Daxtreme’s review published on Letterboxd:
I liked this movie the first time I watched it but this 2nd time I think it clicked even more. I also like that the filmmakers don't take us for idiots. Zemeckis' direction is a bit uneven but he never loses sense of what's important to the story.
The real highlight though remains Jodie Foster. Her character is a bit too intense but she sells it so well it works. Incredible actress.
Now I think this movie really is about opposition, duality. Opposition of belief, contrast of imagery.
*** SPOILERS START NOW***
Opposition like Ellie and Palmer having completely contrary beliefs... which eventually meet at the opposite end when the story concludes. Ellie still doesn't believe in god, which Palmer doesn't understand, but she believes in something. Science and meaning so far removed from our own understanding that no one except she, who has lived it and can conceptualize it, can grasp.
And that Palmer understands. He understands from his own experience, because that's, in a way, like believing in God. Opposite beliefs, similar understanding joining together at the opposite ends.
In fact, the aliens almost "play God" with other species in the universe, which is quite interesting as well.
Duality too like the committee choosing religious people as the ones who will be representing humanity's values to the aliens, to then having a religious fanatic blow up their structure and foiling the attempt -- and killing dozens of people in doing so. Ironic, but lines up with the theme of opposition/duality recurrent in this movie. The duality of religion being seen both as a good and a bad thing in this case.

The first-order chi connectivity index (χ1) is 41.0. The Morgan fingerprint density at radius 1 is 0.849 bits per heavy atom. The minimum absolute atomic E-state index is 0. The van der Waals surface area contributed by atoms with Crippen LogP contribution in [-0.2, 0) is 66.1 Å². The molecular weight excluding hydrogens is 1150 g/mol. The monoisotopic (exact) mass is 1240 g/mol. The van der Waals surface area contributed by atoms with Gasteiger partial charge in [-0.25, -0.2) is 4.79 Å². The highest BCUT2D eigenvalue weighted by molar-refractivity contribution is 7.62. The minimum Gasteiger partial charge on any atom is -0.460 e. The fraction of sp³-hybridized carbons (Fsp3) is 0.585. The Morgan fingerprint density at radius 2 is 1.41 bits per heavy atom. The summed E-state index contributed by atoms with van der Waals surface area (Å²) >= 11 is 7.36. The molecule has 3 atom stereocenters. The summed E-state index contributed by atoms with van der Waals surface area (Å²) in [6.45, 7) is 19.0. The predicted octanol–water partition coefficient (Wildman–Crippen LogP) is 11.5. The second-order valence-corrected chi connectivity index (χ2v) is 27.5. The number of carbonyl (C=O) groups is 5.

Opposition of belief again like the people at the hearing at the end saying she had no proof whatsoever of her experience, lynching her for it even, as if they weren't largely religious people themselves and hadn't previously barred her from the expedition for not believing in God... which she did because she has no proof of his existence.
Duality of imagery as seen when the back-up machine is being presented. Humanity's last hope at contact, emitting a shining light in the middle, but surrounded by dark grey mountains and ominous clouds reminiscent of Mordor. That would represent Ellie's experience in the machine compared with everyone outside and their reaction toward it (resentment, skepticism, incomprehension).
The duality of her dad being dead while she shares the experience of first contact with an image of him.
Ellie achieves a new understanding of life and human condition as her "mentor" Mr. Hadden dies.
There would be more, no doubt, but I wasn't taking notes during the movie. The strongest opposition in the movie remains the science vs religion belief system.